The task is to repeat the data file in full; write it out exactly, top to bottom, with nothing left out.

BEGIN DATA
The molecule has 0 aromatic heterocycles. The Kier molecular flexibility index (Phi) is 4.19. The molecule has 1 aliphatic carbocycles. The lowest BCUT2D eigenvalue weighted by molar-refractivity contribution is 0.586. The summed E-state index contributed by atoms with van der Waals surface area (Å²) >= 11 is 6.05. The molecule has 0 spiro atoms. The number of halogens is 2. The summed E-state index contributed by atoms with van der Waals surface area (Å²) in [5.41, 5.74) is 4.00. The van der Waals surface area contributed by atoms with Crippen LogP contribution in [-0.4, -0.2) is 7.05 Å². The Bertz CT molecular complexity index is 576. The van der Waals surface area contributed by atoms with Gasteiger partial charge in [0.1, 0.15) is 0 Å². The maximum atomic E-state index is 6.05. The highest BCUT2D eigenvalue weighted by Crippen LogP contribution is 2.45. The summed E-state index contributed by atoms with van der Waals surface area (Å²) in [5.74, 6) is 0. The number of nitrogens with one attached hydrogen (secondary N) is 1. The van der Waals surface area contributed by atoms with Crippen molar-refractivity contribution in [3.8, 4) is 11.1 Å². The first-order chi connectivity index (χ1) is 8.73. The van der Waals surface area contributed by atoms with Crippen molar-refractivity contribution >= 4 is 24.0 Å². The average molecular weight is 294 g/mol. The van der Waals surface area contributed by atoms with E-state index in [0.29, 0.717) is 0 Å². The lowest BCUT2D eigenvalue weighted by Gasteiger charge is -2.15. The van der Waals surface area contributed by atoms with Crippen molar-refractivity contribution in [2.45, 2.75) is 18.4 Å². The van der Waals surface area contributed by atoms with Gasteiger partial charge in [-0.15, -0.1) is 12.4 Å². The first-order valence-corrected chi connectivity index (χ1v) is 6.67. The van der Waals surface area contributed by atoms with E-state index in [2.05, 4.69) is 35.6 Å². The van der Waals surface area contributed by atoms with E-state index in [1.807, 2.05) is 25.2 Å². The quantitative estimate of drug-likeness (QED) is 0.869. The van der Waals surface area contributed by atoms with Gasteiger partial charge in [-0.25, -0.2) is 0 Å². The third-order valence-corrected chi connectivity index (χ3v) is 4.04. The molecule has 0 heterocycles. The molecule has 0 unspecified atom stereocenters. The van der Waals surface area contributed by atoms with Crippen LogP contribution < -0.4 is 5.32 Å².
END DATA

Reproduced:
The molecule has 0 aromatic heterocycles. The Kier molecular flexibility index (Phi) is 4.19. The molecule has 1 aliphatic carbocycles. The lowest BCUT2D eigenvalue weighted by molar-refractivity contribution is 0.586. The summed E-state index contributed by atoms with van der Waals surface area (Å²) >= 11 is 6.05. The molecule has 0 spiro atoms. The number of halogens is 2. The summed E-state index contributed by atoms with van der Waals surface area (Å²) in [5.41, 5.74) is 4.00. The van der Waals surface area contributed by atoms with Crippen LogP contribution in [-0.4, -0.2) is 7.05 Å². The Bertz CT molecular complexity index is 576. The van der Waals surface area contributed by atoms with Gasteiger partial charge in [0.1, 0.15) is 0 Å². The maximum atomic E-state index is 6.05. The highest BCUT2D eigenvalue weighted by Crippen LogP contribution is 2.45. The summed E-state index contributed by atoms with van der Waals surface area (Å²) in [5.74, 6) is 0. The number of nitrogens with one attached hydrogen (secondary N) is 1. The van der Waals surface area contributed by atoms with Crippen molar-refractivity contribution in [3.8, 4) is 11.1 Å². The first-order chi connectivity index (χ1) is 8.73. The van der Waals surface area contributed by atoms with Crippen molar-refractivity contribution >= 4 is 24.0 Å². The average molecular weight is 294 g/mol. The van der Waals surface area contributed by atoms with E-state index in [0.29, 0.717) is 0 Å². The lowest BCUT2D eigenvalue weighted by Gasteiger charge is -2.15. The van der Waals surface area contributed by atoms with Crippen molar-refractivity contribution in [2.45, 2.75) is 18.4 Å². The van der Waals surface area contributed by atoms with Gasteiger partial charge in [-0.15, -0.1) is 12.4 Å². The first-order valence-corrected chi connectivity index (χ1v) is 6.67. The van der Waals surface area contributed by atoms with E-state index in [2.05, 4.69) is 35.6 Å². The van der Waals surface area contributed by atoms with E-state index in [1.807, 2.05) is 25.2 Å². The quantitative estimate of drug-likeness (QED) is 0.869. The van der Waals surface area contributed by atoms with Gasteiger partial charge in [-0.25, -0.2) is 0 Å². The third-order valence-corrected chi connectivity index (χ3v) is 4.04. The molecule has 0 heterocycles. The molecule has 0 unspecified atom stereocenters. The van der Waals surface area contributed by atoms with Crippen LogP contribution < -0.4 is 5.32 Å².